DSB successfully argued an appeal on behalf of an LLC member regarding distribution of over $5 Million in profit from a real estate development. The lower court had ordered the funds distributed 50/50, disregarding a distribution waterfall in the operating agreement that would have resulted in DSB’s client receiving the majority of the funds, with the amount owed growing at 12% per annum compounded monthly until paid. The Appellate Division reversed, directed entry of a judgment providing that the formula set forth in the operating agreement must be followed, awarded costs in favor of DSB’s client, and remanded the matter for trial as to whether an additional judgment should be entered for monetary damages arising from breach of contract. AJG Parkview Corp. v. Calabrese, 187 A.D.3d 1175 (2d Dept. 2020).
DSB won a motion for summary judgment on behalf of a commercial tenant where the plaintiff tripped and fell through a cellar door located on the sidewalk abutting the commercial tenant’s leasehold. DSB argued, and the Supreme Court of Kings County agreed, that the commercial tenant established its prima facie entitlement to judgment as a matter of law where it neither owned the abutting property nor created the allegedly hazardous condition. Accordingly, it did not owe a duty of care to the plaintiff.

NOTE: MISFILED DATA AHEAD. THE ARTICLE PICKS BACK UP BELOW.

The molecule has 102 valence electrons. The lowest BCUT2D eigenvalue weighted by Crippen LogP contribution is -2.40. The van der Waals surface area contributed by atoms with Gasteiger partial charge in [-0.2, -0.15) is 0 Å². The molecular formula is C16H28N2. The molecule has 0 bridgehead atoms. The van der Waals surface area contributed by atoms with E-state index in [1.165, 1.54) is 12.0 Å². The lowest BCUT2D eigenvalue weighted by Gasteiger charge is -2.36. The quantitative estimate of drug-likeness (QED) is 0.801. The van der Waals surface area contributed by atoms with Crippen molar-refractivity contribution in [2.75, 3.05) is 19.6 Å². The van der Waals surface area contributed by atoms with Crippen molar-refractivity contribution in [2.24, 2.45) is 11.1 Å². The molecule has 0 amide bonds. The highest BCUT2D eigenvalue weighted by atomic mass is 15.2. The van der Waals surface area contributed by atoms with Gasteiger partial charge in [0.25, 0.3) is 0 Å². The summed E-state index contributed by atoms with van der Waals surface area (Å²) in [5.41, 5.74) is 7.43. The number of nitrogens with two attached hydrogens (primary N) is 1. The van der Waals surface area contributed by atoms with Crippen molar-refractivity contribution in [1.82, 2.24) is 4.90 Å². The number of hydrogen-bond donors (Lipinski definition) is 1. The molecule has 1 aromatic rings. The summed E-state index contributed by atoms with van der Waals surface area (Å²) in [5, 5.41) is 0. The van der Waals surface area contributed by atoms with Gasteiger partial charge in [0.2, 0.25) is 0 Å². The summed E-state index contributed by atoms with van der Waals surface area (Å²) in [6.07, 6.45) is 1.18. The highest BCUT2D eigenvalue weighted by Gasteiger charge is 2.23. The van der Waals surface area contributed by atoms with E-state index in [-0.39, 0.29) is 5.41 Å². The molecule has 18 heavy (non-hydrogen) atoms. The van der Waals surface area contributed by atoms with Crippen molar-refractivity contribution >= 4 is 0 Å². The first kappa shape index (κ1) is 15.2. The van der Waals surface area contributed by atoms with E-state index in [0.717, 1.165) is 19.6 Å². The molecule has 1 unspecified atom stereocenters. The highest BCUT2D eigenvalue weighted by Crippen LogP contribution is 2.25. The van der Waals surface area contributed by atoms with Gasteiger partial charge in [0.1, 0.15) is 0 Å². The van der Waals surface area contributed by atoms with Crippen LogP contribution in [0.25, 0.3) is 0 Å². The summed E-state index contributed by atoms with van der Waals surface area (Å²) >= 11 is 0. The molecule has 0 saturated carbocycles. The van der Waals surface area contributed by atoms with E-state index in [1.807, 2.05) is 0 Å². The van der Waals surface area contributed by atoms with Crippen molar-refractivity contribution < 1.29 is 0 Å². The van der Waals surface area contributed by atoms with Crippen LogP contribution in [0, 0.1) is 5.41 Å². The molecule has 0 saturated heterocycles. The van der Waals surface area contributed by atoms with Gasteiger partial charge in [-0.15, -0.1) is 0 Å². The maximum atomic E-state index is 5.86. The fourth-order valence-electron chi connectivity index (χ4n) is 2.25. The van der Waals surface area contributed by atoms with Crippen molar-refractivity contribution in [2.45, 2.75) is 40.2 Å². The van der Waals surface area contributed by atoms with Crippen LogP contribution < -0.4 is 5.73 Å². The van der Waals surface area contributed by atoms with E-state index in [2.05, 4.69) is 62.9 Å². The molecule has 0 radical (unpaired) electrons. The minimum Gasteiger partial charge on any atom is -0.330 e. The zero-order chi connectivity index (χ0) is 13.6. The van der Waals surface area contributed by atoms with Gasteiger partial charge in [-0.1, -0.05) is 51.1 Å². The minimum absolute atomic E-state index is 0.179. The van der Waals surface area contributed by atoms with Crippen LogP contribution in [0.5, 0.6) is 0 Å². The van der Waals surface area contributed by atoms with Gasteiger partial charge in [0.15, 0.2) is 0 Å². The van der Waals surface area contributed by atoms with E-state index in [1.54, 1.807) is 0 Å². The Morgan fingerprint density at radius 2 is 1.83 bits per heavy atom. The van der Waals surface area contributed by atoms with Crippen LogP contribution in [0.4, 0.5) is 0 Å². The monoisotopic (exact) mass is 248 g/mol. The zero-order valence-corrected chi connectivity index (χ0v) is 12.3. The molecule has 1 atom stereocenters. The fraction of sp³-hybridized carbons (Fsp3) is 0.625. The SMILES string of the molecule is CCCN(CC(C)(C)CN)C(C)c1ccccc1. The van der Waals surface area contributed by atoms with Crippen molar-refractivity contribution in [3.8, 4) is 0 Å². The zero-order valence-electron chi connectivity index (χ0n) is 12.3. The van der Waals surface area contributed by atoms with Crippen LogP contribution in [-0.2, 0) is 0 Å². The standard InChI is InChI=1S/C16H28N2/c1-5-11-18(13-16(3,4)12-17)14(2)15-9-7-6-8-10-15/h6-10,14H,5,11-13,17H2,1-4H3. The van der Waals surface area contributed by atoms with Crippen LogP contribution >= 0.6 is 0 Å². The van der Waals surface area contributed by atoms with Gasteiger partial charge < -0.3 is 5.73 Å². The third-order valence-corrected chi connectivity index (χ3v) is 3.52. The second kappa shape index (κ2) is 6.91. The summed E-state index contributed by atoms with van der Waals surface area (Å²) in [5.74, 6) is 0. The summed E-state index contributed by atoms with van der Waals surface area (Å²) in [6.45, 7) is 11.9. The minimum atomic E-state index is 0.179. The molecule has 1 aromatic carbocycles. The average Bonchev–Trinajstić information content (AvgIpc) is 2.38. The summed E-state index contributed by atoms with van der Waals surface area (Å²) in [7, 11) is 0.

DSB was successful in moving for summary judgment on behalf of an eastern Long Island Town. Plaintiff alleged that town police falsely arrested and maliciously prosecuted her for Stalking in the Third Degree in violation of her civil rights. Plaintiff alleged that the complaining victim lied to police, and therefore, her arrest was wrongful. DSB successfully defeated plaintiff’s claims by affirmatively establishing that there was probable cause for her arrest and prosecution because (i) police obtained a valid arrest warrant, and further (ii) police had no reason to doubt the credibility of the complaining victim. DSB successfully established that police acted reasonably at all times, and thus, plaintiff’s arrest was constitutionally valid. Moreover, plaintiff’s arrest was not made pursuant to any alleged unlawful policy or practice of the Town. As a result, plaintiff voluntarily discontinued the action with prejudice and released the town from all liability arising out of her arrest and prosecution.
DSB was successful in moving for summary judgment on behalf of a school district located on Long Island. Plaintiff, as guardian of an infant, commenced a personal injury action for injuries sustained by the infant while attending carpentry class at an off-site location. The Supreme Court of Suffolk County found that DSB affirmatively established that it neither controlled nor operated the carpentry facility; accordingly, it did not owe a duty to plaintiff. DSB’s motion for summary judgment was granted in its entirety.